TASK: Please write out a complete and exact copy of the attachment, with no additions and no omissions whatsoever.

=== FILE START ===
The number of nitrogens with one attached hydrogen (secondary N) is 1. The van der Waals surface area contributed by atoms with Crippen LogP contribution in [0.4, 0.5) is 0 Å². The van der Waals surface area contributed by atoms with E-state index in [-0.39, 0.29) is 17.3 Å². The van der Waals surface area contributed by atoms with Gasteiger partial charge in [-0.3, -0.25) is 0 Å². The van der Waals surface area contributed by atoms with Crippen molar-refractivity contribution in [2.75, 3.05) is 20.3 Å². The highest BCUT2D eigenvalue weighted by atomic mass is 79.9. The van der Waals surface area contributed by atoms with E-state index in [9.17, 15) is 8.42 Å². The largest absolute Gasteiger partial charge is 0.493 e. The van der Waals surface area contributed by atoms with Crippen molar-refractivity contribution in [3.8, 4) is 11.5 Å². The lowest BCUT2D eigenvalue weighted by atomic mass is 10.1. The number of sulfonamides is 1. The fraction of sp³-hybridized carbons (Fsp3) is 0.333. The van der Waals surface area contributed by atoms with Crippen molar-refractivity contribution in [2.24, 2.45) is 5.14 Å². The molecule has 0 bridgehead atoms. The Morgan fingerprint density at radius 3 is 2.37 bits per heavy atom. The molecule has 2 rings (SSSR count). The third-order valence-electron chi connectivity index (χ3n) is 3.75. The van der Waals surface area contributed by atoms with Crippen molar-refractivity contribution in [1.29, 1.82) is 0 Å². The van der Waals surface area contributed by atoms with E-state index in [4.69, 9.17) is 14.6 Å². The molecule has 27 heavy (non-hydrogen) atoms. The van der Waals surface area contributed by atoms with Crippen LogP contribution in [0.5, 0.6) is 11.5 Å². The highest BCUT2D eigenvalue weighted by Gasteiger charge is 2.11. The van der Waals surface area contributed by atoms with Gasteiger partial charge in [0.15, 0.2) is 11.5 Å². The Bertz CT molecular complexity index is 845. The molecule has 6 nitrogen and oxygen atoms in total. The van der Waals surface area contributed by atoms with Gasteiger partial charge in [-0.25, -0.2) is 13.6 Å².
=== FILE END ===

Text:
The number of nitrogens with one attached hydrogen (secondary N) is 1. The van der Waals surface area contributed by atoms with Crippen LogP contribution in [0.4, 0.5) is 0 Å². The van der Waals surface area contributed by atoms with E-state index in [-0.39, 0.29) is 17.3 Å². The van der Waals surface area contributed by atoms with Gasteiger partial charge in [-0.3, -0.25) is 0 Å². The van der Waals surface area contributed by atoms with Crippen molar-refractivity contribution in [2.75, 3.05) is 20.3 Å². The highest BCUT2D eigenvalue weighted by atomic mass is 79.9. The van der Waals surface area contributed by atoms with E-state index in [9.17, 15) is 8.42 Å². The largest absolute Gasteiger partial charge is 0.493 e. The van der Waals surface area contributed by atoms with Crippen molar-refractivity contribution in [3.8, 4) is 11.5 Å². The lowest BCUT2D eigenvalue weighted by atomic mass is 10.1. The number of sulfonamides is 1. The fraction of sp³-hybridized carbons (Fsp3) is 0.333. The van der Waals surface area contributed by atoms with Crippen molar-refractivity contribution in [2.24, 2.45) is 5.14 Å². The molecule has 0 bridgehead atoms. The Morgan fingerprint density at radius 3 is 2.37 bits per heavy atom. The molecule has 2 rings (SSSR count). The third-order valence-electron chi connectivity index (χ3n) is 3.75. The van der Waals surface area contributed by atoms with Crippen molar-refractivity contribution in [1.29, 1.82) is 0 Å². The van der Waals surface area contributed by atoms with E-state index in [4.69, 9.17) is 14.6 Å². The molecule has 27 heavy (non-hydrogen) atoms. The van der Waals surface area contributed by atoms with Crippen LogP contribution in [0.5, 0.6) is 11.5 Å². The highest BCUT2D eigenvalue weighted by Gasteiger charge is 2.11. The van der Waals surface area contributed by atoms with Gasteiger partial charge in [0.15, 0.2) is 11.5 Å². The Bertz CT molecular complexity index is 845. The molecule has 6 nitrogen and oxygen atoms in total. The van der Waals surface area contributed by atoms with Gasteiger partial charge in [-0.25, -0.2) is 13.6 Å².